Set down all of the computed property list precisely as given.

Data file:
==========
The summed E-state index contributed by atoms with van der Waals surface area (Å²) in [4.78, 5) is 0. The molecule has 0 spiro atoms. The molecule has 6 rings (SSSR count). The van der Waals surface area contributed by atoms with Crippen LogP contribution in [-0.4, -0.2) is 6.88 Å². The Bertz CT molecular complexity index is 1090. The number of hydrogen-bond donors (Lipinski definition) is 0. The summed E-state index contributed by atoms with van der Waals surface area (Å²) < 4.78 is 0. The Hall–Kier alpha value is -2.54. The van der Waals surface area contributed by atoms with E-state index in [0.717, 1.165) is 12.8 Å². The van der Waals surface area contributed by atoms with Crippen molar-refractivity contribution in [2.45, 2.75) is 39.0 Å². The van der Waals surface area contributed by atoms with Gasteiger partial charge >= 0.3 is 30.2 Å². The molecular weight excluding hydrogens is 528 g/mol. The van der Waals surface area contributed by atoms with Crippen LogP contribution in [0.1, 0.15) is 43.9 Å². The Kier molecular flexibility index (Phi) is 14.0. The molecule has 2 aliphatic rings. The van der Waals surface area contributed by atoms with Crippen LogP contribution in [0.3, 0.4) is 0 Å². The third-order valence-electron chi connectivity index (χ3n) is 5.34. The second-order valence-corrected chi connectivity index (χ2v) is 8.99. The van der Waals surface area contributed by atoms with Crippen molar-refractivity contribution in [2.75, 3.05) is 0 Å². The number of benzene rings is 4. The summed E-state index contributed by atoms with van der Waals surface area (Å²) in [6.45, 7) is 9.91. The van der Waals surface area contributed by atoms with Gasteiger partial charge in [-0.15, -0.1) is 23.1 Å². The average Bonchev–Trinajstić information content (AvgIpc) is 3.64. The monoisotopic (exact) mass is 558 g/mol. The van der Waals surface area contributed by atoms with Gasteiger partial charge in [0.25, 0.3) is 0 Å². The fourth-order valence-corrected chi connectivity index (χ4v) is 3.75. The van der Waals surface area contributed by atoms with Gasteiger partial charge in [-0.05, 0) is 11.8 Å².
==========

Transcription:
The summed E-state index contributed by atoms with van der Waals surface area (Å²) in [4.78, 5) is 0. The molecule has 0 spiro atoms. The molecule has 6 rings (SSSR count). The van der Waals surface area contributed by atoms with Crippen LogP contribution in [-0.4, -0.2) is 6.88 Å². The Bertz CT molecular complexity index is 1090. The number of hydrogen-bond donors (Lipinski definition) is 0. The summed E-state index contributed by atoms with van der Waals surface area (Å²) < 4.78 is 0. The Hall–Kier alpha value is -2.54. The van der Waals surface area contributed by atoms with E-state index in [0.717, 1.165) is 12.8 Å². The van der Waals surface area contributed by atoms with Crippen molar-refractivity contribution in [2.45, 2.75) is 39.0 Å². The van der Waals surface area contributed by atoms with Gasteiger partial charge >= 0.3 is 30.2 Å². The molecular weight excluding hydrogens is 528 g/mol. The van der Waals surface area contributed by atoms with Crippen LogP contribution in [0.1, 0.15) is 43.9 Å². The Kier molecular flexibility index (Phi) is 14.0. The molecule has 2 aliphatic rings. The van der Waals surface area contributed by atoms with Crippen LogP contribution in [0.3, 0.4) is 0 Å². The third-order valence-electron chi connectivity index (χ3n) is 5.34. The second-order valence-corrected chi connectivity index (χ2v) is 8.99. The van der Waals surface area contributed by atoms with Crippen molar-refractivity contribution in [2.75, 3.05) is 0 Å². The number of benzene rings is 4. The summed E-state index contributed by atoms with van der Waals surface area (Å²) in [6.45, 7) is 9.91. The van der Waals surface area contributed by atoms with Gasteiger partial charge in [-0.15, -0.1) is 23.1 Å². The average Bonchev–Trinajstić information content (AvgIpc) is 3.64. The monoisotopic (exact) mass is 558 g/mol. The van der Waals surface area contributed by atoms with Gasteiger partial charge in [0.25, 0.3) is 0 Å². The fourth-order valence-corrected chi connectivity index (χ4v) is 3.75. The van der Waals surface area contributed by atoms with Gasteiger partial charge in [-0.05, 0) is 11.8 Å².